When a chimney is not cleaned regularly, there is the chance that soot will accumulate around the flue which inhibits the ability to draw smoke up the chimney and instead causes smoke to enter the room.  A black film around your fireplace, or on nearby furniture, carpeting or decorations, this indicates that your chimney is not working properly.

fireplaceIn addition to annual maintenance, we encourage our families, friends, and clients to always use safe fireplace practices:

  • use appropriate fuel for your fires;
  • use fireplace screens to protect nearby areas and provide a reliable barrier from embers;
  • maintain a safe zone of 36 inches or more around your fireplace or stove;
  • never leave a fire unattended
  • install monitoring equipment for smoke and carbon monoxide

Taking these steps help to protect your family and your home.  If you have any questions about your homeowners insurance and chimney fires, please contact our team at Bieritz Insurance Agency – located Cooperstown at 547-2951 and in Morris at 263-5170.

For additional information, click on over to our article on Fireplace Safety.



Read More

Your Old Home can be a Smart Home

nestJust because you have an older home doesn’t mean you can’t make it into a smart home.  Many new home constructions are integrating smart home technologies into design, but even if you have an older home, there are systems you can implement in your home to manage systems that address security, locks, lighting, and heating/cooling.  Making your home a “smart home” can help save energy, time and expense and you might be surprised to find that installing some of these smart features can be affordable and can be done yourself!


Home security  

High definition security cameras are contained within an outdoor smart light and are placed at your home’s entry areas (plugged into your existing power so you don’t need to worry about battery replacement).  They detect activity outside your home and send you a mobile alert. From your phone app (from anywhere), you can adjust the lighting, view the camera feed, talk with a delivery person via 2 way intercom or activate a pre-recorded message or a siren.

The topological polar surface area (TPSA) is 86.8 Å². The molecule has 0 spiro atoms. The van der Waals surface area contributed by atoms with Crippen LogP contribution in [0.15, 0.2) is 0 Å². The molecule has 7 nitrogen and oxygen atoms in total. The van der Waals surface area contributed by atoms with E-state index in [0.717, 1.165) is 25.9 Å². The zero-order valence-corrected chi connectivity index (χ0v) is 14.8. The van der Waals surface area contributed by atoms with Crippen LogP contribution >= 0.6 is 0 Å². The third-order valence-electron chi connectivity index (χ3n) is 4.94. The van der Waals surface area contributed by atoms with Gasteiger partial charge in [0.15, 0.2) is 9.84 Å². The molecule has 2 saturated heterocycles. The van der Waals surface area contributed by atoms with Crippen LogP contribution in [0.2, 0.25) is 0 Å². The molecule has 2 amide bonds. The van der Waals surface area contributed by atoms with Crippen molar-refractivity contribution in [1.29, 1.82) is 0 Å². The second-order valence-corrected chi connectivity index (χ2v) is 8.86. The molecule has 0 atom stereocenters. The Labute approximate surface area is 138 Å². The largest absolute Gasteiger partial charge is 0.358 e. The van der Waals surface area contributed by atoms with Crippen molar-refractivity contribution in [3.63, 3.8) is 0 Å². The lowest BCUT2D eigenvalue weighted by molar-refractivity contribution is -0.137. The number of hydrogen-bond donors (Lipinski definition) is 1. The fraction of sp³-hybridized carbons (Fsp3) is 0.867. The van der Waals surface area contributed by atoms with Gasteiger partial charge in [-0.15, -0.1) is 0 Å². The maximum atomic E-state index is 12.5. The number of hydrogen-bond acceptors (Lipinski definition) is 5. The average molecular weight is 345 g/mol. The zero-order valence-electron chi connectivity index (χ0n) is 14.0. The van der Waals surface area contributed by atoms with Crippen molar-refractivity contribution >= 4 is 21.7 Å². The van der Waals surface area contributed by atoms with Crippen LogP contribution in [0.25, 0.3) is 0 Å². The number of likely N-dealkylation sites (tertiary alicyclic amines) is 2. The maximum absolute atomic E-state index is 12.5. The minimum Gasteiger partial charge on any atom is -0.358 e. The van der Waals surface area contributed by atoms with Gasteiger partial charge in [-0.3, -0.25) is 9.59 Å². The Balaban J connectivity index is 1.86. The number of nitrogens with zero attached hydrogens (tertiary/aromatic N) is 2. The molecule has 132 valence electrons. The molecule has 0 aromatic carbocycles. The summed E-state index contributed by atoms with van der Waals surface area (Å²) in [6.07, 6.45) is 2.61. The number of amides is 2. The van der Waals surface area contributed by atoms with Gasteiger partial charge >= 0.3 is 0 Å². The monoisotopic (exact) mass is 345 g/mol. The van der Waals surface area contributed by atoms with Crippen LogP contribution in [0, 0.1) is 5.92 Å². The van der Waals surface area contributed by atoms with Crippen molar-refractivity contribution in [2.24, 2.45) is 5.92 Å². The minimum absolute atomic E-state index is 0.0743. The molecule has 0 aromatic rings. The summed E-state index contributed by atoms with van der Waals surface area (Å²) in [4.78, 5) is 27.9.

Smart Locks

Many smart locks for your home entry come with keypads as well as integrated ID with your smart phone that recognizes you as you approach and unlocks your door for you.  You can add and remove access codes for guests as needed. Some systems also have random numbers that will generate prior to use of your PIN to assure that any visible wear on the system keypad is evenly spread across numbers.


Smart Lighting

Lighting systems for inside your home typically include a wireless system and specialized light bulbs that allow you to customize your lighting needs – turning off lights when you leave your home, turning on lights when you are arriving home, adjusting lighting remotely when you are on vacation.  Some smart systems detect when you are in a room and when you leave and will adjust accordingly as well.  


Heating and Cooling

A smart thermostat for your home learns your preferences and habits, automatically warming your home when you get up in the morning and cooling your home in the evening while you sleep.  These systems typically will automatically adjust for seasonal changes and will provide your with reports about your energy savings (reports estimate a 10-15% savings on energy costs).  They can be integrated into older homes, but if you have lathe-and-plaster walls, you may want to hire a professional installer.  


Read More